By Cathy Peters
Section 179 of the IRS Code allows a depreciation deduction for qualified capital expenditures in one year, rather than depreciating the assets over a longer period of time. Electing to take a deduction on an asset in the first year is called a “Section 179 deduction.” This is obviously an advantage to a business because it reduces taxable income by the full amount of the capital purchase to the extent there is business profit.
Section 179 was designed with small businesses in mind. That’s why most types of “business equipment” qualifies for this deduction (click here for a list). To qualify for this deduction in 2013, the asset must be purchased and placed in service between January 1, 2013 and December 31, 2013 and be used for business purposes more than 50% of the time.
Bonus depreciation of 50% of the cost of qualifying property is also available in 2013. While the 179 deduction is available for most new and used asset purchases, the bonus depreciation can only be taken on new equipment. Software is not eligible for bonus depreciation.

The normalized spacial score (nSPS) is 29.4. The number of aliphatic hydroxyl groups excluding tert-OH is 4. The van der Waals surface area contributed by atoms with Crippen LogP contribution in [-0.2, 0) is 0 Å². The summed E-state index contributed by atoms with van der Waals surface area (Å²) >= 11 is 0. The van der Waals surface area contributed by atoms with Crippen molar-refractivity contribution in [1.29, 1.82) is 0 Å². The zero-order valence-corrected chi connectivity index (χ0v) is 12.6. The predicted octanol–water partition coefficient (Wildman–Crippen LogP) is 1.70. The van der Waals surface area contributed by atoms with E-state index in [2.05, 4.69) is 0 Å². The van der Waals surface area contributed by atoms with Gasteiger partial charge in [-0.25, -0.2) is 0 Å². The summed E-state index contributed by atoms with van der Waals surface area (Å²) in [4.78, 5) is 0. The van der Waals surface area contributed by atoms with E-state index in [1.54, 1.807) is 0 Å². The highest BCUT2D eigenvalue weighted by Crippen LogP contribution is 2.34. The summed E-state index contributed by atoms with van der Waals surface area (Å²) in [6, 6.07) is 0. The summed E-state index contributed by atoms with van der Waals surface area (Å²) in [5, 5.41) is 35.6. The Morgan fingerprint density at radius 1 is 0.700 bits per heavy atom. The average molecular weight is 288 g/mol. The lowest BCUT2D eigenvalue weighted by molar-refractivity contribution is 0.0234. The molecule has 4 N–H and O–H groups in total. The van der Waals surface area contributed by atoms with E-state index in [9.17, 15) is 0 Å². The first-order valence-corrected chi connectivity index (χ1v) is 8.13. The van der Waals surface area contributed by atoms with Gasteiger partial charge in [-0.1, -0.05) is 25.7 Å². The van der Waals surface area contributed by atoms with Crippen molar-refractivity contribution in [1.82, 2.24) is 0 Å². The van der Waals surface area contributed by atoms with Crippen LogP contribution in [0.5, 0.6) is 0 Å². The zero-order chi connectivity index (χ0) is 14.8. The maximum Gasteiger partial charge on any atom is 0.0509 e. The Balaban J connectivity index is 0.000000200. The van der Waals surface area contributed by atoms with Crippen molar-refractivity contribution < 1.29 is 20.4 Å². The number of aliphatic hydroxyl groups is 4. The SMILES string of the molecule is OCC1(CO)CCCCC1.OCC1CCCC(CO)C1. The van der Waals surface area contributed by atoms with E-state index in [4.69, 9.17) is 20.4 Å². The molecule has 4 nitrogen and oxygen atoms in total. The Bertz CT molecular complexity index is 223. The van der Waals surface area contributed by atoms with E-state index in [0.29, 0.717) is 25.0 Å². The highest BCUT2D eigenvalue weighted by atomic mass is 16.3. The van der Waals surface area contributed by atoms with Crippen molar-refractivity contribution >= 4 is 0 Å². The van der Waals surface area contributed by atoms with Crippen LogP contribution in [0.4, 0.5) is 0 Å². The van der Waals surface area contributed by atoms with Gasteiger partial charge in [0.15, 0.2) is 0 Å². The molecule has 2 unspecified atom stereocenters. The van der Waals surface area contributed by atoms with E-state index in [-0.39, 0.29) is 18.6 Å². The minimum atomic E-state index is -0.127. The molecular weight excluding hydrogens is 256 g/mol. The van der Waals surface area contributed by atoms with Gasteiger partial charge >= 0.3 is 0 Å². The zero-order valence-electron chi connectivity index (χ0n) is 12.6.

The Section 179 deduction does have limits. There are caps on the total amount written off annually ($500,000 in 2013) and limits to the total amount of assets purchased ($2,000,000 in 2013). The deduction begins to phase out dollar-for-dollar for purchases over the $2,000,000 threshold. There are no limits on the amount of 50% bonus depreciation that can be taken.
When applying these provisions, Section 179 is usually taken first, followed by bonus depreciation. Many states do not allow bonus depreciation which makes the Section 179 expense a better choice if there is a profit to absorb the deduction and the asset purchases do not exceed the $2 million threshold.
Section 179 limits and bonus depreciation can change each year. However, these generous deduction limits are available for 2013 and offer small businesses a great opportunity to maximize purchasing power.
Below is an example calculation of 2013 Section 179 and Bonus Depreciation.